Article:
• Nelson’s entire fleet was visible to Villeneuve by 11 am. As they drew closer, the irregular formation and the uneven space of the rival ships were revealed to them. However, it became evident that the combined fleet had more men and guns. Around noon, the Battle of Trafalgar opened.
    • The British Fleet attacked in two squadrons in line ahead: one was headed by Nelson in Victory while another by Vice Admiral Cuthbert Collingwood in Royal Sovereign. Nelson intended to cut the opponent’s fleet at a point one third along the line, with Collingwood attacking the rear section. With the light wind, Villeneuve’s fleet would be unable to turn back and take part in the battle. This would leave a section of the Franco-spanish fleet heavily outnumbered.
    • Collingwood sailed towards the opponent significantly ahead of Nelson. The light winds again made all the ships move extremely slowly, and the foremost British ships were heavily bombarded by the allied ships for almost an hour.
    • Villeneuve then signalled to fire at Royal Sovereign as it approached the allied line. Despite being under fire, Collingwood was able to break the line just behind one of the Spanish warships. The British ships including the Victory remained to be engaged by the enemy. A number of the British crews were either killed or wounded. 
    • Victory cut the enemy line between Villeneuve’s flagship Bucentaure and Redoutable. It then engaged the Redoutable whilst Bucentaure was left to the next three ships of the British windward column such as Temeraire, Conqueror, and HMS Neptune.
    • Skirmishes followed. The French crews gathered for an attempt to board and take Victory. Nelson was struck by a bullet in the left shoulder and was subsequently carried below decks.
    • Victory’s gunners were called on deck to fight boarders but were forced back below decks by French grenades.
    • Temeraire then fired on the exposed French crew aboard the Redoubtable, causing many casualties. As a result, the French captain of Redoubtable surrendered. Meanwhile, the other British ships engaged the isolated Bucentaure. Similarly, the Spanish  Santísima Trinidad was isolated and overwhelmed, surrendering after three hours.
    • As several British ships entered the battle, the ships of the Franco-Spanish fleet were eventually overpowered. Twenty-two vessels of the combined fleet were captured by the British. On the contrary, the British lost none. The relatively unengaged Franco-Spanish van, commanded by Rear Admiral Le Pelley, initially attempted to provide assistance but later sailed away from the fighting and returned to Cádiz.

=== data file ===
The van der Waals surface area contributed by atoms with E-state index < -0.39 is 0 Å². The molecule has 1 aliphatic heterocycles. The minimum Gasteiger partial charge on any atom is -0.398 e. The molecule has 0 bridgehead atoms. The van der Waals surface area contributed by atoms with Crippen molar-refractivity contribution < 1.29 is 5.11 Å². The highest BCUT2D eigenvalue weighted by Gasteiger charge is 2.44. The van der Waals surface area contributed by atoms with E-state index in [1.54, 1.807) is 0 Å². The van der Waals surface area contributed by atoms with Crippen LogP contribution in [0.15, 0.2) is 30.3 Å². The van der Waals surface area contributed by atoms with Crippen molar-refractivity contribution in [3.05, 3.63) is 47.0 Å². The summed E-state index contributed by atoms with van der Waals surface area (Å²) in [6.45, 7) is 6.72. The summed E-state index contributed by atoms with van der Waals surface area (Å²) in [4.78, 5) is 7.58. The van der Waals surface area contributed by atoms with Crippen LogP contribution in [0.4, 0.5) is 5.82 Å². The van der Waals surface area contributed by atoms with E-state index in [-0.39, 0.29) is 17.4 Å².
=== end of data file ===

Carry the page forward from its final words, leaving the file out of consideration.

• Nelson died three hours after being hit whilst Villeneuve was taken prisoner aboard his flagship.

    Aftermath of the battle

    • The French and Spanish suffered significant casualties at the Battle of Trafalgar, with more than 4,000 killed, 2,500 wounded and around 8,000 captured. British deaths amounted to 458 and 1,208 were wounded. Following the capture of a number of allied ships, a rescue mission was launched by the Franco-Spanish.
    • The Franco-Spanish threat led Collingwood to summon his most battle-ready ships amidst the blowing storm.
    • Due to the strong winds and heavy seas, most of the British prizes broke their tow-ropes. 
    • Collingwood ordered his men to cast off towing their prizes and proceeded to protect the remainder of the captured Franco-Spanish vessels.

      A depiction of the gale after the Battle of Trafalgar
    • The numerically inferior Franco-Spanish squadron refused to approach and attack the British. Similarly, Collingwood decided against seeking action. 
    • The Franco-Spanish squadron managed to retake two Spanish ships of the line which had been abandoned by their British captors and took them in tow to Cádiz.
    • The Battle of Trafalgar took place the day after the Battle of Ulm, in which the French were victorious against Britain’s ally, Austria. Napoleon did not learn about Trafalgar for weeks. And when he finally did, he censored the Franco-Spanish defeat for over a month. The British victory at Trafalgar ensured that Britain’s Royal Navy was never again seriously challenged by the French fleet in a large-scale engagement. Additionally, Napoleon’s plans of invading Britain were never revived. However, this battle failed to bring significant impact on the remainder of the War of the Third Coalition.